Hubert Burda Media

Wedding: Amanda and Jonathan Celebrates Love and Tradition

The wedding of Amanda Sura Nanta Linggi and Jonathan Inggit Jacques was a grand showcase of Iban culture steeped in heritage and rituals

Kuchingites have plenty to be proud of. For starters, they take their early breakfast ritual very seriously, in a typical local-style coffee shop. Even celebrity chef Anthony Bourdain can’t get enough of their famous Sarawak laksa. Upon landing in Cat City, my Uber driver immediately hands over a list of food places to visit. But Kuching’s food mecca will have to wait, as I was there to join in the wedding celebration of Amanda Sura Nanta Linggi and Jonathan Inggit Jacques. Although the couple had never officially met each other before 2014 in Kuala Lumpur, their romance was written in the stars as it turned out that their families were well acquainted and they shared plenty of mutual friends. Not long after their relationship blossomed from friends to courtship, the couple were faced with the challenge of a long-distance relationship for a year and a half when Jonathan was posted to South Korea for work. Upon returning to Malaysia in June 2016, Jonathan asked for Amanda’s hand in marriage. They sealed their union with an engagement on 27 August 2016 in Kuching followed by a wedding ceremony on 29 June 2017.

Church blessing ceremony
The celebrations kicked off with a morning church blessing ceremony at one of Kuching’s most distinctive venues, ChinaHouse at The Old Courthouse. The couple wanted an intimate and personal gathering for their church blessing and opted to have the ceremony in the presence of close friends and family members. The altar stage was decorated in two-toned drapery complete with fresh blooms and scented candles to reflect the rustic garden theme. The radiant bride wore a vintage off-shoulder trumpet dress in Chantilly lace from ThatWhiteDress and a Swarovski-dotted veil from Designer Bridal Room rimmed with a bunch of fresh baby’s breath, while the groom added a twist of fun to his navy blue suit with a pineapple-printed dark blue bow tie. Ed Sheeran’s Tenerife Sea was the song of choice for the bride’s momentous walk down the aisle with her father Datuk Alexander Nanta Linggi. To commemorate the special occasion, guests were provided with blush-coloured helium balloons to release outdoors, reminiscent of the couple’s New Year’s Eve 2015 trip to Busan, South Korea.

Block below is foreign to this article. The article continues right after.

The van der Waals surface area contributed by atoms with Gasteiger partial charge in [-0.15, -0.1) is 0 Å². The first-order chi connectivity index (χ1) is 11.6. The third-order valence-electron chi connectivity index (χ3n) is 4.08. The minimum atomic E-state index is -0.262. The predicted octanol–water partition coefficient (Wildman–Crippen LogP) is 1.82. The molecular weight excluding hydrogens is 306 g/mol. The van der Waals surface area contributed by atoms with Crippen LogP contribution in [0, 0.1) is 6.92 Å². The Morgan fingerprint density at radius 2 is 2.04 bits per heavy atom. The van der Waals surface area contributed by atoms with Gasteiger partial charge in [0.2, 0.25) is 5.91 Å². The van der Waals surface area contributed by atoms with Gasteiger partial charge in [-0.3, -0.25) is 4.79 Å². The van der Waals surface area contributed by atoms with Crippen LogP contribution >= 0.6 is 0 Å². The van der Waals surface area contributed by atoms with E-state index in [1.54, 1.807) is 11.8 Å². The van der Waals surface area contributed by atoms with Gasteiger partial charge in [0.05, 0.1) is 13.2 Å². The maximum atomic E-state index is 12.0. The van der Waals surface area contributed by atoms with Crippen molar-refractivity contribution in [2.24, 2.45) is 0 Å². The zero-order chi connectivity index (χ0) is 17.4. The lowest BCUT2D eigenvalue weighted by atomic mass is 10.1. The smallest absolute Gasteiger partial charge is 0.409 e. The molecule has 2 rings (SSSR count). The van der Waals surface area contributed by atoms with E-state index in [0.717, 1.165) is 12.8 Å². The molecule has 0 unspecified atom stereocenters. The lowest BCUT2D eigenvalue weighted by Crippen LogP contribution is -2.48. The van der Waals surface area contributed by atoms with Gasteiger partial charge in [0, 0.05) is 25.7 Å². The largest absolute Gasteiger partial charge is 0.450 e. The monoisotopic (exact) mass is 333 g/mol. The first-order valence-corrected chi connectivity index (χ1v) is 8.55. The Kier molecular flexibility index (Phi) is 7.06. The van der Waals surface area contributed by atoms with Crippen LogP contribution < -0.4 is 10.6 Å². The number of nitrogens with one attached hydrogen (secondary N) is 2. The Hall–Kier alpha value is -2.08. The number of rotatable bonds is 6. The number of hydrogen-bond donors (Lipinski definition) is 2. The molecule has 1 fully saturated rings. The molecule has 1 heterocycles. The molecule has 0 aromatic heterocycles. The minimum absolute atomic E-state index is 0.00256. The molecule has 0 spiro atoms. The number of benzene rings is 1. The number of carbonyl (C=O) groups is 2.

Evening formal reception
Close to 1,000 friends and family from near and far attended the evening reception held at the Imperial Hotel, including VIP guests such as Chief Minister of Sarawak Datuk Amar Abang Johari Abang Openg and wife Datin Amar Juma’ani Tuanku Bujang; the bride’s grandfather Tan Sri Datuk Amar Dr Leonard Linggi Jugah; Minister of Tourism, Arts, Culture, Youth and Sports of Sarawak, Datuk Haji Abdul Karim Rahman Hamzah; Deputy Chief Minister of Sarawak, Datuk Amar Douglas Uggah Embas; and Deputy Chief Minister of Sarawak, Tan Sri Datuk Amar Dr James Jemut Masing. Guests were treated to a nine-course Chinese dinner and performances by a troupe of cultural Sarawakian dancers.

As the eldest daughter of the Deputy Minister of Rural and Regional Development, Datuk Alexander Nanta Linggi, and great granddaughter of the late Tun Jugah Barieng, Amanda decided to honour her heritage and tradition by making her first appearance of the night hand-in-hand with Jonathan in traditional Iban wear. Her traditional wedding finery is based on the bridal attire from the Iban region of Balleh, Kapit. The dujung marik (beads dress) is provenance of her paternal side where her aunt Melia Linggi derived a modern interpretation of an heirloom piece. Instead of antique carnelians and ancient glass beads, it is strung with glass pearls of the same traditional colour tone, hemmed with heavy brass frog bells. Red, silver, gold and black are traditionally used in the traditional attire. An embellished kain burik (black skirt decorated with cowrie shells) complements the beads dress along with a silver sugu tinggi (head dress) and a customised tanguk (beads collar). An antique rawai (corset), strands of marik igi peria (necklace), a set of tumpa (bracelets), two pairs of buah pauh (containers for carrying betel nuts) all made of silver, completing the ensemble. The bride also changed into a custom Lynda Rahim gown with 3D flowers and embellished sleeves.

Jonathan’s regalia consists of a hand woven silk sirat (loincloth) and an animal-skin gaggong (warrior vest which in the past was used as an armour), silver simpai (armlets), a buckled lampit (belt) of which hangs a ceremonial sword and beaded kabu (the beak of a hornbill – an embellishment of the sword). The ensemble is topped off with an antique beads necklace and a ketapu silung (woven and partly beaded ceremonial hat with hornbill, pheasant feathers and goatshair).

Kapit traditional ceremony
The Iban culture showcase was extended to the final Kapit traditional ceremony where the couple who were elaborately decked in ceremonial finery embarked on a beautifully decorated longboat. They were accompanied by 21 Kelab Gagung Sarawak members who were dressed in full warrior costumes as well as traditional musicians tasked to sound the gongs throughout the trip. The sound of the gongs is meant to drown out any noise from omen birds which is a taboo in the Iban wedding ceremony. The couple’s arrival at Fort Sylvia was received by nine Kelab Gagung Sarawak members led by chairman Jabang Juntan as well as other VIPs. The blessing of the marriage and “bebiau” ceremony took place at an open stage set up next to Fort Sylvia.